So fill your Pocket with better things. If you want to read The Globe and Mail and the Toronto Star and the National Post, Tabatha Southey is a good standby for a larf, Denise Balkissoon is great on culture and race and urban affairs, Ishmael Daro is an excellent troll and an excellent writer, and Ed Keenan is often just about all you need for local Toronto commentary (except maybe for his recent piece about the murderous Queen’s Quay, but you can’t win ‘em all).

And hey, are you reading Hazlitt regularly? We are here, we are Canadian, we aspire to not make you feel so hopeless. Not a plug, of course, just a columnist expressing an opinion, is all.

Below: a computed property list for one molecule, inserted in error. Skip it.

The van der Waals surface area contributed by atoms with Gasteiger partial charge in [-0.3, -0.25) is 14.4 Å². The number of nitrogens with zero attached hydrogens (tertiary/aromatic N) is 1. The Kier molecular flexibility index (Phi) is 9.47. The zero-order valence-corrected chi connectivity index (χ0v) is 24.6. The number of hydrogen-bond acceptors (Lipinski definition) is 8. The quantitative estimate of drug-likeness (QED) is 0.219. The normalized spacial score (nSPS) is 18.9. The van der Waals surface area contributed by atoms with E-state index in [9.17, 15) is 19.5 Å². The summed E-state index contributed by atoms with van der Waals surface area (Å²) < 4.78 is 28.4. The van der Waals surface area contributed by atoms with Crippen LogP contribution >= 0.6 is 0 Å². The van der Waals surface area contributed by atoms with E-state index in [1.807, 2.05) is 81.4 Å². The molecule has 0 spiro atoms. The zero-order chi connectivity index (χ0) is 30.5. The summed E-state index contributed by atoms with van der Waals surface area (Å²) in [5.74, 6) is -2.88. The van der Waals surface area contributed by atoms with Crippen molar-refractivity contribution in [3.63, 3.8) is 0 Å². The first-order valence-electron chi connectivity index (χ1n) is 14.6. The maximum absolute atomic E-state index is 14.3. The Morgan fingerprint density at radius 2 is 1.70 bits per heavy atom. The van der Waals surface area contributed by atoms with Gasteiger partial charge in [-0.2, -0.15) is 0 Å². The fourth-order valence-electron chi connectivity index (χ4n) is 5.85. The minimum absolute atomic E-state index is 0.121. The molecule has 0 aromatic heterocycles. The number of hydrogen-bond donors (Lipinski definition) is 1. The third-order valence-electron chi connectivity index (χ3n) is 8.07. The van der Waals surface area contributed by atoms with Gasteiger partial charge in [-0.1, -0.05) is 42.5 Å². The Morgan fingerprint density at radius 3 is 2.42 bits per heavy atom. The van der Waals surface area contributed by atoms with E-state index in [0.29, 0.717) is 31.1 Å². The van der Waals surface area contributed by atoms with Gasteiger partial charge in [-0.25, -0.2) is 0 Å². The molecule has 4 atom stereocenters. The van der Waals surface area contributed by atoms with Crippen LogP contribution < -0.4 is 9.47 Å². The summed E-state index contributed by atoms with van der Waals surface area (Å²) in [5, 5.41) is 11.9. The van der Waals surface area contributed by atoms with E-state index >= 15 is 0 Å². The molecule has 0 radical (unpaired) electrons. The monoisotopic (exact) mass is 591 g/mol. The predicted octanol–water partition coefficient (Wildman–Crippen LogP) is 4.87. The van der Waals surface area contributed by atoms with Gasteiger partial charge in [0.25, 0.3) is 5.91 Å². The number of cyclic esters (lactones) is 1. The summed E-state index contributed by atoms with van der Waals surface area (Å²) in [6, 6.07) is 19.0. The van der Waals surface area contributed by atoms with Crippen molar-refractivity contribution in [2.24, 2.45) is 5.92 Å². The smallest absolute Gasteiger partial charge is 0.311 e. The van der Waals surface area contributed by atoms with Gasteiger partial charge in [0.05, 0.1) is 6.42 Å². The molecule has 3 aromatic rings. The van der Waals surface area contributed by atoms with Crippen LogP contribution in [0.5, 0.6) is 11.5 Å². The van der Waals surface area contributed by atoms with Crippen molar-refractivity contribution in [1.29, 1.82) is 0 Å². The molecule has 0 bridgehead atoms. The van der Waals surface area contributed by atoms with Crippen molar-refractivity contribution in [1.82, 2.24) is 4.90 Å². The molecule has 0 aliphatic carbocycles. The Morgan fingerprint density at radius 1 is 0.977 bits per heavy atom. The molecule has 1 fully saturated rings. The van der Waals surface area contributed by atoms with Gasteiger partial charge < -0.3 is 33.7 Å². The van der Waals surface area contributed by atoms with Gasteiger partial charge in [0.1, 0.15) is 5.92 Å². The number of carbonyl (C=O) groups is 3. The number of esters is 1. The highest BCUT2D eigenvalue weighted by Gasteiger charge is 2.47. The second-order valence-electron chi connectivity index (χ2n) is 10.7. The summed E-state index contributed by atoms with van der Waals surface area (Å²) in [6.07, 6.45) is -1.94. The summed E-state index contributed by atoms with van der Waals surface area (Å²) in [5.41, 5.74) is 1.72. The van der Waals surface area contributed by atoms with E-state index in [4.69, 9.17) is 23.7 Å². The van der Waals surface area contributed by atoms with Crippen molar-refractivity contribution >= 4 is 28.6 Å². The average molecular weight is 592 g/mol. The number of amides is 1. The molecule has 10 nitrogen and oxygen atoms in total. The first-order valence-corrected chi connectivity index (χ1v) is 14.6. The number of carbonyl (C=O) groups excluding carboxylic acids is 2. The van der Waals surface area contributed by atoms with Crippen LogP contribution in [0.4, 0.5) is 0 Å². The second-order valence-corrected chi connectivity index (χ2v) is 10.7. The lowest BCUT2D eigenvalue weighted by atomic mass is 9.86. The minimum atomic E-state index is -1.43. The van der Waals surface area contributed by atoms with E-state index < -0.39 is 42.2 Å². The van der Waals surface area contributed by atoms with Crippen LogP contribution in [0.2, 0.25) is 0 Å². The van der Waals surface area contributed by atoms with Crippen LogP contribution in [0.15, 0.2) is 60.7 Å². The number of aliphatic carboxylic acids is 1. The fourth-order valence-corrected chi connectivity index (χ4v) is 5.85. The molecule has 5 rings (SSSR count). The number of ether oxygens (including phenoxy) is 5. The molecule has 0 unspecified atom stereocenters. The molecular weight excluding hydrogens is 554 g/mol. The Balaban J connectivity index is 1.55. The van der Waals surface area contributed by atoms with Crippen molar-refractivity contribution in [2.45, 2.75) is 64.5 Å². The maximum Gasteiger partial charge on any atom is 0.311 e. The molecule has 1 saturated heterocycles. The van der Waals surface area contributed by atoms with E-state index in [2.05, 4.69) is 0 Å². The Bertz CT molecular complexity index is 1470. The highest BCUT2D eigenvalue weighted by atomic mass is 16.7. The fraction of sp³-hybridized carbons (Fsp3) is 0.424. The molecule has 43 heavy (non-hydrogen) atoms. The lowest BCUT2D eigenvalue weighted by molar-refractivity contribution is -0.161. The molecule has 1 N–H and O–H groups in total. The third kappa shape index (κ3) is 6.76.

Oh, and, if you aren’t already—do not read the comments. I don’t think your feeble heart could take it.

Submit your questions for Scaach-22.

Next

Why Do We Remember Scout But Not Tom?
A series of letters between editors from Melville House and Hazlitt about classic novels they may or may not have read…

Previous

Banner for Swim Thru Fire by Annie Mok and Sophia Foster-Domino for Hazlitt
Swim Thru Fire Pt. 5
“Ba-Tmp. Ba-Tmp. Ba-Tmp.”